Dear Annie: I am 15 and the oldest of four boys. During one of many fights between my parents, my mom left the house with my brothers and me, and we spent the night at a shelter.
Our grandparents told our father that we have no values because we went with our mom. They say we are old enough to know better. This makes us feel guilty about the fights. Now my grandparents refuse to see us even for our birthdays, because they say we are not loyal to the family and don’t deserve them.
Annie, we are losing our family and our grandparents all at once. Our school guidance counselor tells us it’s not our fault, but we feel like outcasts. We are no longer invited to any family events with our cousins. We feel abandoned. – Scared in Massachusetts
Dear Scared: Your grandparents don’t know how to fix the situation with your parents, so they take their frustrations out on you. You are an easy target and can’t fight back. Shame on them.
If you have other family members who are not part of this manipulative blackmail, please get closer to them. Otherwise, “family” can mean many things — including good friends, teachers, neighbors and others who take an interest in your life and are good influences. Lean on them. And continue to talk to your guidance counselor, who obviously understands the problem and can help.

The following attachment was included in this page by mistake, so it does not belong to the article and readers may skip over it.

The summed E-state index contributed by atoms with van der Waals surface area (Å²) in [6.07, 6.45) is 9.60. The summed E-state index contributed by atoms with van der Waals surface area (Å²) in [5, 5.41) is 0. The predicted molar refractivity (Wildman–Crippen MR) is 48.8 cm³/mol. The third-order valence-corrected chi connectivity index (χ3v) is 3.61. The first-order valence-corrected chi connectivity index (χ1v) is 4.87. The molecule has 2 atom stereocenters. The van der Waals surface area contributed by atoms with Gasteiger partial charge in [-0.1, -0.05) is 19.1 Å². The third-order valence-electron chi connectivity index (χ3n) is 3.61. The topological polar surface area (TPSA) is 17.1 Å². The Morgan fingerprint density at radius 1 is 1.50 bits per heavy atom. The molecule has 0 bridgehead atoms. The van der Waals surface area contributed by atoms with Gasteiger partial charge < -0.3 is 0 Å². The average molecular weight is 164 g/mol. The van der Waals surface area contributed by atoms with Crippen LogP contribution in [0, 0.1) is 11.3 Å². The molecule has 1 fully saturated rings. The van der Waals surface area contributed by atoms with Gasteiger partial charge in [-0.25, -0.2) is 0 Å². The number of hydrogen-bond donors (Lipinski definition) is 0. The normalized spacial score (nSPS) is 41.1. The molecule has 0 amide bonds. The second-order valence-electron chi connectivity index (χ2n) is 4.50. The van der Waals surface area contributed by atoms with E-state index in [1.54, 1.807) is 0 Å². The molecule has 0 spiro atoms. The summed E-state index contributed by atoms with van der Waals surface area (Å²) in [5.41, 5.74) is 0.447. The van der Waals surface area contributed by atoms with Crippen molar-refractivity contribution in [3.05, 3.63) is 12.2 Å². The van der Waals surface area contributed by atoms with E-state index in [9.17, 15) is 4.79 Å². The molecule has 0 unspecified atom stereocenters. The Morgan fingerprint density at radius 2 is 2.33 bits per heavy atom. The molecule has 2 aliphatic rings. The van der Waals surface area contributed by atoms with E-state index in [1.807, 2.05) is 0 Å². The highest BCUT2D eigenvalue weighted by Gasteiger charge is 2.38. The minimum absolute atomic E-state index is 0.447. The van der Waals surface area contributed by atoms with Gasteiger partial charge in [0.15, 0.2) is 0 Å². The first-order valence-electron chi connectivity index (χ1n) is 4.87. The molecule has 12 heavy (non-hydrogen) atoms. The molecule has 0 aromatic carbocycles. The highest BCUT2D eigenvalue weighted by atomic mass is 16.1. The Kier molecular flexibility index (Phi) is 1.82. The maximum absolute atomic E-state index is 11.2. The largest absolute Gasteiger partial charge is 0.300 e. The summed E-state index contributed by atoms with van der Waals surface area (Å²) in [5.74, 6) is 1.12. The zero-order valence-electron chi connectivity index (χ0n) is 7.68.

Dear Annie: I am a working professional woman in my 50s. For some reason, my dentist, a man in his 30s, calls me “dear.” The first time he did this, I was mortified and didn’t know how to respond to such a condescending remark. I like my dentist. He’s otherwise a competent professional. How do I respond in an appropriate way to this inappropriate manner of addressing me? – Need To Know in Saskatoon
Dear Saskatoon: Let’s give him the benefit of the doubt and assume he addresses all of his patients as “dear,” regardless of age or gender. He probably has no idea that anyone finds it offensive. You need to speak up. The next time he does this, simply say, “I’d prefer that you call me ‘Miss Smith,’” or however you want him to address you. You may need to do this more than once, but we assure you, he’ll eventually get the message.
Dear Annie: The letter from “New Yorker” really touched a nerve. When he was 11 years old, he made an insulting comment to his sister’s friend, and his mother keeps bringing it up year after year. He’s now 35.
When I was 10, my 5-year-old neighbor stole some silver coins and blamed me. Everyone believed him, including my family. The police were called, and my family had to replace the coins. In the 33 years since, the boy admitted to the theft, and both he and his brother apologized to me. It doesn’t seem to matter to my family, though. I became a New York state trooper, serving honorably and earning many commendations, awards and community accolades. But many family members still bring up this theft and act like I did it.
My grandmother is in a nursing home. My brother gave her his old TV, but she didn’t want it, so he took it back. My aunt saw it was missing and said, “Jane probably took it. She likes to steal.” This type of thing bothers me to no end, but I realize I will never be able to change these attitudes.
My response varies upon my mood, but my favorite was my reply to my aunt about the stolen TV: “I thought you knew I had to steal to support my drug habit.” Her shocked expression was priceless. – Not-Guilty Jane
Annie’s Mailbox is written by Kathy Mitchell and Marcy Sugar, longtime editors of the Ann Landers column. Please email your questions to email@example.com, or write to: Annie’s Mailbox, c/o Creators Syndicate, 737 3rd Street, Hermosa Beach, CA 90254.